Trump’s safety panel seeks to revoke school discipline rules

Trump’s safety panel seeks to revoke school discipline rules

Trump unveils school gun report in wake of Parkland massacre which says nothing about his demand to arm teachers

  • Trump’s school safety commission, led by Secretary Betsy DeVos, turned in their recommendations in a report Tuesday
  • The report lays out  dozens of suggestions to improve safety in schools – and arming teachers isn’t one of them
  • It does propose to roll back Obama administration guidance after finding that black students were three times as likely to be suspended or expelled 
  • It warns that schools suspended of discrimination risk losing federal funding 
  • The policy came under scrutiny following the Parkland shooting in February
  • Critics suggest it has left schools afraid to take action against potentially dangerous students

President Donald Trump’s school safety commission finally released it’s report on school safety measures, and it did not not include a measure to arm teachers in schools.

Trump had insisted earlier in the year that highly-trained teachers packing heat could prevent massacres like the Parkland shooting, if governments would allow them to concealed carry firearms on school property. 

Yet, the proposal was missing from the report that earned praise from parents whose children had died in school shootings during a Tuesday roundtable at the White House.  Access to guns was barely mentioned in the report at all. 

Trump did not bring the topic up, either, at the White House roundtable, where he said, ‘Nothing is more important than protecting our nation’s children.’  

President Donald Trump’s school safety commission finally released it’s report on school safety measures, and it did not not include a measure to arm teachers in schools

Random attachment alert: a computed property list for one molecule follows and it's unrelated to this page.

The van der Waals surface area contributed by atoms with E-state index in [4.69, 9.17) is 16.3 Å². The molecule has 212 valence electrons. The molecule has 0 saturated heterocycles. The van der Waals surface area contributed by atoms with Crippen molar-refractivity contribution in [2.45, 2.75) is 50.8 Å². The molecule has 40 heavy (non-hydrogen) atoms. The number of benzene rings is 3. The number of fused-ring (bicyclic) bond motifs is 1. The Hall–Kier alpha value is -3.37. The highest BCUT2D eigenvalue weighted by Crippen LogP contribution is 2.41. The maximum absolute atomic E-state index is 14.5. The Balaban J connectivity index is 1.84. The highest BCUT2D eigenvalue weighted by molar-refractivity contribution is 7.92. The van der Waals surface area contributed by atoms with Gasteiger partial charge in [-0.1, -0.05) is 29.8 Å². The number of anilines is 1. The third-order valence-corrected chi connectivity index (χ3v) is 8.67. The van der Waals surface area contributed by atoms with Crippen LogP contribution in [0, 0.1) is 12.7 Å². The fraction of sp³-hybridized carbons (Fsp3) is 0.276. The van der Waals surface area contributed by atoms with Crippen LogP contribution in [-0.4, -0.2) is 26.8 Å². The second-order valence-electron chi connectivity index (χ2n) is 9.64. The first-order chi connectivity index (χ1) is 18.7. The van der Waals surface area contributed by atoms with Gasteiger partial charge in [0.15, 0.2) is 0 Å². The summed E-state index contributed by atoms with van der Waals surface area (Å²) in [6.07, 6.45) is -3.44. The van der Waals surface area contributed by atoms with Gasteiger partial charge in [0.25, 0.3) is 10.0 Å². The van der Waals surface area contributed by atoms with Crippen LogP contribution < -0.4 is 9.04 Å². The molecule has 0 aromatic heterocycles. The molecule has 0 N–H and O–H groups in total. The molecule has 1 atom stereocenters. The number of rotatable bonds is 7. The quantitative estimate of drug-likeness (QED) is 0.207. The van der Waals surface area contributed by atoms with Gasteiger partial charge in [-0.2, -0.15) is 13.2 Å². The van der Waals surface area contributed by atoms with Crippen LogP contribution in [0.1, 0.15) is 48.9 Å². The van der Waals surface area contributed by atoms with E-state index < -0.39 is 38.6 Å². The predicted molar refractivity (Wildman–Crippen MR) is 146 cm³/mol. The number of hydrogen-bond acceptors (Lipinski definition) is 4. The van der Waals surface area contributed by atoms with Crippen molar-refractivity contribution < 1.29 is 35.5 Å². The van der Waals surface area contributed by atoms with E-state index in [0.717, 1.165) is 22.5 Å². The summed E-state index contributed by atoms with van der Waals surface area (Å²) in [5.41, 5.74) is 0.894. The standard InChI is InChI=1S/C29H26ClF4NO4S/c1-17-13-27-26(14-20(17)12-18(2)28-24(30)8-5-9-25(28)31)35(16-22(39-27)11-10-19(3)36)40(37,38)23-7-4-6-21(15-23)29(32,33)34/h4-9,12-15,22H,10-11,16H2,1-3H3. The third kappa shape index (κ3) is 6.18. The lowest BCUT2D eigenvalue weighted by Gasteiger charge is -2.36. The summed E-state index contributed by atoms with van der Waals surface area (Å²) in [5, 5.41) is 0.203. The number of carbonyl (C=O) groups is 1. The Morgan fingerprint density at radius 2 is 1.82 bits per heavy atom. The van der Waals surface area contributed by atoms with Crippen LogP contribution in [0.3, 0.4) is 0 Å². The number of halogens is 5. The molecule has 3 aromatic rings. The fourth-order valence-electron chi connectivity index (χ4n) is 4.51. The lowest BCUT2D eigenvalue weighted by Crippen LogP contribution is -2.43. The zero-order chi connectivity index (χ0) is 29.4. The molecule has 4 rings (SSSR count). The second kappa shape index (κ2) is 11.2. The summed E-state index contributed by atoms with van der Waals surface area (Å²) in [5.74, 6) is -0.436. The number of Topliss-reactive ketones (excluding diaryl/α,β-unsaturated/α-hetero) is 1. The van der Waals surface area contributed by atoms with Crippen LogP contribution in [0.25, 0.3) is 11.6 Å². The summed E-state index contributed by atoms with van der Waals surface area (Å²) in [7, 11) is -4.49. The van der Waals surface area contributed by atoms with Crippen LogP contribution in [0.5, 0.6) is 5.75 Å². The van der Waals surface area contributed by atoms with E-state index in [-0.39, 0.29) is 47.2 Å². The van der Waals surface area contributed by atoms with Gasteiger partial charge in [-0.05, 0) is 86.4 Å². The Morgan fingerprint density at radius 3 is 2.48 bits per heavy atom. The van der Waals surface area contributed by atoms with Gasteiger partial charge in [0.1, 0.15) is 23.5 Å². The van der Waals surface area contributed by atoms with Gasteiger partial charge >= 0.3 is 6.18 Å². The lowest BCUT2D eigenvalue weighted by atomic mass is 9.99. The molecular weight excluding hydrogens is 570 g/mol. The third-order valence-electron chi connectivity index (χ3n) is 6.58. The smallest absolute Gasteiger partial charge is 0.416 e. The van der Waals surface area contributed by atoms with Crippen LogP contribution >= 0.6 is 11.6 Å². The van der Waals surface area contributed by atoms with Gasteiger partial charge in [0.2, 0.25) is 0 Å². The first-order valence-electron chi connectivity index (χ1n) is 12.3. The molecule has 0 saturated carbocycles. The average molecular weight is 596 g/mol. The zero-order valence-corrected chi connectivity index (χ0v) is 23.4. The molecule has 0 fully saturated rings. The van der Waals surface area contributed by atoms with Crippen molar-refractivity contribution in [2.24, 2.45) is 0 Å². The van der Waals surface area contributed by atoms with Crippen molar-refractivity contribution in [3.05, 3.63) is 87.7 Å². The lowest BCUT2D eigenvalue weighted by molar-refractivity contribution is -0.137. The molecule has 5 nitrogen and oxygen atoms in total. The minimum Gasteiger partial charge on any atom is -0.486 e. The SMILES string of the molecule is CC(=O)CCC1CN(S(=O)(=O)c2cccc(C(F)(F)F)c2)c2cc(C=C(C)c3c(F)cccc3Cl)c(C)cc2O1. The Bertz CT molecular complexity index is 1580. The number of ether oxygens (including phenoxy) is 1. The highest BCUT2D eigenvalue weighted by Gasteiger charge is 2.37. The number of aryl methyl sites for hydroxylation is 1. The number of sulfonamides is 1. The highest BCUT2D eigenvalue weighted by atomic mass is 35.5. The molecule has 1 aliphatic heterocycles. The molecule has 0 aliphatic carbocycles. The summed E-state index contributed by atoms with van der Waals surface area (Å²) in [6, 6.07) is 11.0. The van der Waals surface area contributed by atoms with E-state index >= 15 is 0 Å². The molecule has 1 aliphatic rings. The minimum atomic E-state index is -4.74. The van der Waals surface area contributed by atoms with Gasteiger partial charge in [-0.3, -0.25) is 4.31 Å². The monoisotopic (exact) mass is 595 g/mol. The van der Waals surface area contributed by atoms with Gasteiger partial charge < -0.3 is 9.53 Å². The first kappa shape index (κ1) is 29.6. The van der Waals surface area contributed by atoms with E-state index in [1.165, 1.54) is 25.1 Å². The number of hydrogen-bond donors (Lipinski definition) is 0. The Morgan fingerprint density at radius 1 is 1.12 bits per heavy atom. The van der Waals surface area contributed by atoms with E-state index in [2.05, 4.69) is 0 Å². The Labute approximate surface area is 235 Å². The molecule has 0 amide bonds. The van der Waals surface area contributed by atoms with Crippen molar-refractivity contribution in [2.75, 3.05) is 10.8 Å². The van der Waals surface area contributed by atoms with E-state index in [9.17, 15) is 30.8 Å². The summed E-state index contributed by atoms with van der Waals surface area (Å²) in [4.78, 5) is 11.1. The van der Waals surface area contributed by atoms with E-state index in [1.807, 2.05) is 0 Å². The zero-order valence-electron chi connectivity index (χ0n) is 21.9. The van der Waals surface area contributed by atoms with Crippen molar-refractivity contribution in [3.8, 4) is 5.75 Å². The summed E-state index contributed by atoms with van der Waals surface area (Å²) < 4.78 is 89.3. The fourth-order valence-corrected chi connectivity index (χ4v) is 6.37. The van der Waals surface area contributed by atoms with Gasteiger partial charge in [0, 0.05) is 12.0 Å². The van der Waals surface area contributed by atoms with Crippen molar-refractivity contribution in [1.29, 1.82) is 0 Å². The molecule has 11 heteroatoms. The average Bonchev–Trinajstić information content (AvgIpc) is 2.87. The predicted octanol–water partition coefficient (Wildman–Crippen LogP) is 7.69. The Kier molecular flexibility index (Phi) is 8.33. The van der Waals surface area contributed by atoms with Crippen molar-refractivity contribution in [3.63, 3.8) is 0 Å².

The panel, led by Education Secretary Betsy DeVos, made recommendations in a report Tuesday that lays out dozens of suggestions to improve safety in America’s schools.  

Trump created the commission in March following the Parkland, Florida, school shooting that left 17 students and staff members dead. Critics of Barack Obama’s policy say that it has left schools afraid to take action against potentially dangerous students.

Obama’s administration issued guidance in 2014 that sought to address the issue after finding that black students were more than three times as likely as their white peers to be suspended or expelled. The guidance warns that schools suspected of discrimination – even if it is unintentional – can face investigations and risk losing federal funding. 

But the policy that Trump’s commission proposed to role back came under scrutiny following the Parkland shooting, with some conservatives suggesting it discouraged school officials from reporting the shooter’s past behavioral problems to police. 

Trump’s school safety commission, led by Secretary Betsy DeVos, made the recommendation to end an  Obama-era discipline school policy in a report Tuesday 

Florida Republican Sen. Marco Rubio, one of the most vocal critics, urged DeVos to find a better balance between discipline and school safety.

The report covers areas ranging from mental health and cyberbullying to the regulation of guns and violent video games.